In general, fat and water do not mix; liquids like these that do not form a homogeneous (uniform) mixture are called immiscible.
When food colouring is placed on the surface of milk, the drop remains intact with little spreading. The water-based food colouring does not mix with milk easily, because milk is a suspension of fat molecules in water and food colouring is a water-like dye.
Once the soap is added to the milk, it spreads over the surface and causes the food colouring to move quickly thorough the milk and out to the edges of the plate. Since milk is mostly water, it has a surface tension like water. Liquid soap wrecks the surface tension by breaking the bonds between water molecules.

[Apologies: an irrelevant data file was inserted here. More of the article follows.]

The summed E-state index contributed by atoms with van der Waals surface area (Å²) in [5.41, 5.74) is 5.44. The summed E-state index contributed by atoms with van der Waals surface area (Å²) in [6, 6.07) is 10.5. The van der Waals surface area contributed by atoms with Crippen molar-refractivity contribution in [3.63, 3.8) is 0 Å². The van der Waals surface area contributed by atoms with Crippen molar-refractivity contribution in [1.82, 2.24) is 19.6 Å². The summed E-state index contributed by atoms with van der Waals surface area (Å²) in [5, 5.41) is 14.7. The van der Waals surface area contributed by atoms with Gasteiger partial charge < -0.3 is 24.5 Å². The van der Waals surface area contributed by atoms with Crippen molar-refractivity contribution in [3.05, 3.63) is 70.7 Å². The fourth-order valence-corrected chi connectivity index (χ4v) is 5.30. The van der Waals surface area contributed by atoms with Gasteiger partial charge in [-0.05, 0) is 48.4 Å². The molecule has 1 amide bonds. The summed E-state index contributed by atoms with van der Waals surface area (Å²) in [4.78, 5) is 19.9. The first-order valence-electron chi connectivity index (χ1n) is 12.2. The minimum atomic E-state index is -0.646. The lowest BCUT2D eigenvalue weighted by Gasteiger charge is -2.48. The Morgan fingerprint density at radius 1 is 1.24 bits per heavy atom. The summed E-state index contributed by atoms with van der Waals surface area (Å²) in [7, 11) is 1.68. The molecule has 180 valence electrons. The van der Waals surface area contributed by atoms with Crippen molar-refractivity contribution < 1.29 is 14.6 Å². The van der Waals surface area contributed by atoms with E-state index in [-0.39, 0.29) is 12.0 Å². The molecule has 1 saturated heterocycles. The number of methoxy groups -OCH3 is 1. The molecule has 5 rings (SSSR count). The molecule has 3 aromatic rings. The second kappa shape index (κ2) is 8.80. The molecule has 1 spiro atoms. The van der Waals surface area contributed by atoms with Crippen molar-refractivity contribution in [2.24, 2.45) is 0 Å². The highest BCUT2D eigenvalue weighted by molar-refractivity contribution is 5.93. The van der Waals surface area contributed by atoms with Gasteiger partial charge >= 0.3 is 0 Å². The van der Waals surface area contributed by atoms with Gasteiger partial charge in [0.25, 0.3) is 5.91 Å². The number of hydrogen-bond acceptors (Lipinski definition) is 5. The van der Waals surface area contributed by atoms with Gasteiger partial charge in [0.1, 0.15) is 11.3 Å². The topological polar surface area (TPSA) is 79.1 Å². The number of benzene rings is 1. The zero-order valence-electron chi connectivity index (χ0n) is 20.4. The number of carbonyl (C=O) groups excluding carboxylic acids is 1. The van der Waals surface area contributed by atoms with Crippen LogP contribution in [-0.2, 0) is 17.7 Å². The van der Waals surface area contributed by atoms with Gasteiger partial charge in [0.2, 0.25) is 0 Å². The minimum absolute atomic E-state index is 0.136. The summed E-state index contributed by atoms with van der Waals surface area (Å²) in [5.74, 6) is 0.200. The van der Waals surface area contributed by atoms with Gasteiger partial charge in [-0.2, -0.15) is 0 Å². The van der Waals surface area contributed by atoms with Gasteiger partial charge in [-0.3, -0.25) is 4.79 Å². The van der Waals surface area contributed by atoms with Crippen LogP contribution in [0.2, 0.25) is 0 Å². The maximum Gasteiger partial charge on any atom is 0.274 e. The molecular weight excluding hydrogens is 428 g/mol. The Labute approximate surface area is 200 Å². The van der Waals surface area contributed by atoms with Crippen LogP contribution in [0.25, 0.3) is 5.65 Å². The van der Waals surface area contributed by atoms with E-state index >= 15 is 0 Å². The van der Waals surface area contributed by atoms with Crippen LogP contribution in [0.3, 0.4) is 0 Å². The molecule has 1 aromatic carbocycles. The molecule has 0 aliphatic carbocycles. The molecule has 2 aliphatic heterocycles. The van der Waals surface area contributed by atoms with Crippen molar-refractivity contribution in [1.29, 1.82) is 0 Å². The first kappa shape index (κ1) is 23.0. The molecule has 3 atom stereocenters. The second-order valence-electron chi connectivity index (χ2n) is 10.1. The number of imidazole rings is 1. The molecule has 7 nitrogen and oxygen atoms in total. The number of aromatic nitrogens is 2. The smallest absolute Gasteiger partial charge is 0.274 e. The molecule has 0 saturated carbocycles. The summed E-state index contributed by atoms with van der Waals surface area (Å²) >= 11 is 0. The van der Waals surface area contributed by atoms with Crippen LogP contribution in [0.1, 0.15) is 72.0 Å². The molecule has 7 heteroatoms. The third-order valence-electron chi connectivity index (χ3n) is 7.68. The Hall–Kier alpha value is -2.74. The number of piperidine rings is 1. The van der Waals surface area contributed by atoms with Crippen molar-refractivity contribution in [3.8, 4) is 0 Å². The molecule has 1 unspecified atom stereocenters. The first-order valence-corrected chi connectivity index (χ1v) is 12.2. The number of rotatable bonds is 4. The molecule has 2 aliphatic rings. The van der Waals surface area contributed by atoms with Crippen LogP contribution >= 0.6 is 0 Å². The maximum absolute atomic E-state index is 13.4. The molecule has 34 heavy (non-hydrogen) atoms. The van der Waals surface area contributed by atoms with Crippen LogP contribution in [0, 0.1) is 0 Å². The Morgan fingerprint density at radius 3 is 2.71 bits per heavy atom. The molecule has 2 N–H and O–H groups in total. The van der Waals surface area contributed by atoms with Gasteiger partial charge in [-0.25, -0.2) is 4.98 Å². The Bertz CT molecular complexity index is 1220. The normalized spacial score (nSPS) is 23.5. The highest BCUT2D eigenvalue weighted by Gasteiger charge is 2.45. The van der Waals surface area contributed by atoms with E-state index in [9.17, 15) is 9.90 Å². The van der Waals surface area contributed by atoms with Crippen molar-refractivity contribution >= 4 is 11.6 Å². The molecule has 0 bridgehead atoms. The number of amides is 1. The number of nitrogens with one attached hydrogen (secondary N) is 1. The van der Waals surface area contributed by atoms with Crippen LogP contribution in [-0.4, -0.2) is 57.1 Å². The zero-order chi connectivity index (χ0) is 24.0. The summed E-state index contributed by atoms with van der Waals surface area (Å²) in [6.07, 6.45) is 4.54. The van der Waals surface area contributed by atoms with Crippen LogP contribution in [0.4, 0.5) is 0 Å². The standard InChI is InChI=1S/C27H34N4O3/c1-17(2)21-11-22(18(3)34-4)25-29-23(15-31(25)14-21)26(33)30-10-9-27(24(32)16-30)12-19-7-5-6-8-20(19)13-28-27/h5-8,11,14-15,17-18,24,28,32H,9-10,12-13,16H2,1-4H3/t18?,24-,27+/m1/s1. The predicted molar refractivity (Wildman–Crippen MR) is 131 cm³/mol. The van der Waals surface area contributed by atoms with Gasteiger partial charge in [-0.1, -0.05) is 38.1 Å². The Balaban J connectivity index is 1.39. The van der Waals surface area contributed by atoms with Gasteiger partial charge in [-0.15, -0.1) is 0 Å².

After the initial zing of the food colouring, swirling of colours ensue due to the chemical structure of soap. Soap molecules have both properties of non-polar and polar at opposite ends of their molecules.
The fat in milk is non-polar. The non-polar hydrocarbon tail of the soap dissolves into the fat. The fat-like end of the soap molecules join with the fat in the milk and as the soap spreads across the surface of the milk, more and more fat molecules are pulled by the spreading soap. When the fat molecules congregate, the polar water in the milk is pushed away, taking the food colouring with it. The movement of the milk decreases as the soap becomes “used up", or attached to all the molecules for which it has room.